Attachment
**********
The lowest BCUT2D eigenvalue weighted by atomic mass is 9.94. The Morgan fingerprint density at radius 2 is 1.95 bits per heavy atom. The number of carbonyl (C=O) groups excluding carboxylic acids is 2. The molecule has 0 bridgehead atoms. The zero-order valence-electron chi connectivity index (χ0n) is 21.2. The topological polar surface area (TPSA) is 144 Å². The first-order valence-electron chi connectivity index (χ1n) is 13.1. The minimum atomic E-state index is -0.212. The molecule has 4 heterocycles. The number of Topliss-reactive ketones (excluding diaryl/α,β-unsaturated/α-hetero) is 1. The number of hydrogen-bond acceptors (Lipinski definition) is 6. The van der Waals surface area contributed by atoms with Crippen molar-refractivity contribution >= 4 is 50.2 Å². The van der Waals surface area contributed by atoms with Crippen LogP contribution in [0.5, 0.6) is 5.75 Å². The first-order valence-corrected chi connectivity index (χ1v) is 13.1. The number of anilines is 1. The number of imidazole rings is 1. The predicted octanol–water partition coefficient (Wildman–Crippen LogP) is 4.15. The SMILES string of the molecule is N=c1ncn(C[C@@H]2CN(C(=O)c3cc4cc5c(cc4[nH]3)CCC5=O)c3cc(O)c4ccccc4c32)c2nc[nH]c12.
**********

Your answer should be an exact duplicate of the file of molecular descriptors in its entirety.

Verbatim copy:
The lowest BCUT2D eigenvalue weighted by atomic mass is 9.94. The Morgan fingerprint density at radius 2 is 1.95 bits per heavy atom. The number of carbonyl (C=O) groups excluding carboxylic acids is 2. The molecule has 0 bridgehead atoms. The zero-order valence-electron chi connectivity index (χ0n) is 21.2. The topological polar surface area (TPSA) is 144 Å². The first-order valence-electron chi connectivity index (χ1n) is 13.1. The minimum atomic E-state index is -0.212. The molecule has 4 heterocycles. The number of Topliss-reactive ketones (excluding diaryl/α,β-unsaturated/α-hetero) is 1. The number of hydrogen-bond acceptors (Lipinski definition) is 6. The van der Waals surface area contributed by atoms with Crippen molar-refractivity contribution >= 4 is 50.2 Å². The van der Waals surface area contributed by atoms with Crippen LogP contribution in [0.5, 0.6) is 5.75 Å². The first-order valence-corrected chi connectivity index (χ1v) is 13.1. The number of anilines is 1. The number of imidazole rings is 1. The predicted octanol–water partition coefficient (Wildman–Crippen LogP) is 4.15. The SMILES string of the molecule is N=c1ncn(C[C@@H]2CN(C(=O)c3cc4cc5c(cc4[nH]3)CCC5=O)c3cc(O)c4ccccc4c32)c2nc[nH]c12.